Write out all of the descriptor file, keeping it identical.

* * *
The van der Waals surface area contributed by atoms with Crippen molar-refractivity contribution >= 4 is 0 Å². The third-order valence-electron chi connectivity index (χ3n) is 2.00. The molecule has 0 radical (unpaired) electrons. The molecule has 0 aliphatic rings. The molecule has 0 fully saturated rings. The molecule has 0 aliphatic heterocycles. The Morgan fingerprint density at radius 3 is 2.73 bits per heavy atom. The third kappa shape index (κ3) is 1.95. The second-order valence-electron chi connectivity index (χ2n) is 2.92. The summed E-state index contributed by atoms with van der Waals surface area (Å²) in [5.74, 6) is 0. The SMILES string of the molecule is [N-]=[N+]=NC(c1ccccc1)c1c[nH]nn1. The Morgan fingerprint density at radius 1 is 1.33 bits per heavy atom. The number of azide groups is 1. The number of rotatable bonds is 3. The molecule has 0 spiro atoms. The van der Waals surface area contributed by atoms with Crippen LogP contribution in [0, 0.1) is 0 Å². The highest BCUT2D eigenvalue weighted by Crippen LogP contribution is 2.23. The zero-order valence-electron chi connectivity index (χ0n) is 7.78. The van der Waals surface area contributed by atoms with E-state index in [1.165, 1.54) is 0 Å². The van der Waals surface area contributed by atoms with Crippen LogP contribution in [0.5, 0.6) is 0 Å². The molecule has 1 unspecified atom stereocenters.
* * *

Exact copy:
The van der Waals surface area contributed by atoms with Crippen molar-refractivity contribution >= 4 is 0 Å². The third-order valence-electron chi connectivity index (χ3n) is 2.00. The molecule has 0 radical (unpaired) electrons. The molecule has 0 aliphatic rings. The molecule has 0 fully saturated rings. The molecule has 0 aliphatic heterocycles. The Morgan fingerprint density at radius 3 is 2.73 bits per heavy atom. The third kappa shape index (κ3) is 1.95. The second-order valence-electron chi connectivity index (χ2n) is 2.92. The summed E-state index contributed by atoms with van der Waals surface area (Å²) in [5.74, 6) is 0. The SMILES string of the molecule is [N-]=[N+]=NC(c1ccccc1)c1c[nH]nn1. The Morgan fingerprint density at radius 1 is 1.33 bits per heavy atom. The number of azide groups is 1. The number of rotatable bonds is 3. The molecule has 0 spiro atoms. The van der Waals surface area contributed by atoms with Crippen LogP contribution in [0, 0.1) is 0 Å². The highest BCUT2D eigenvalue weighted by Crippen LogP contribution is 2.23. The zero-order valence-electron chi connectivity index (χ0n) is 7.78. The van der Waals surface area contributed by atoms with E-state index in [1.165, 1.54) is 0 Å². The van der Waals surface area contributed by atoms with Crippen LogP contribution in [0.5, 0.6) is 0 Å². The molecule has 1 unspecified atom stereocenters.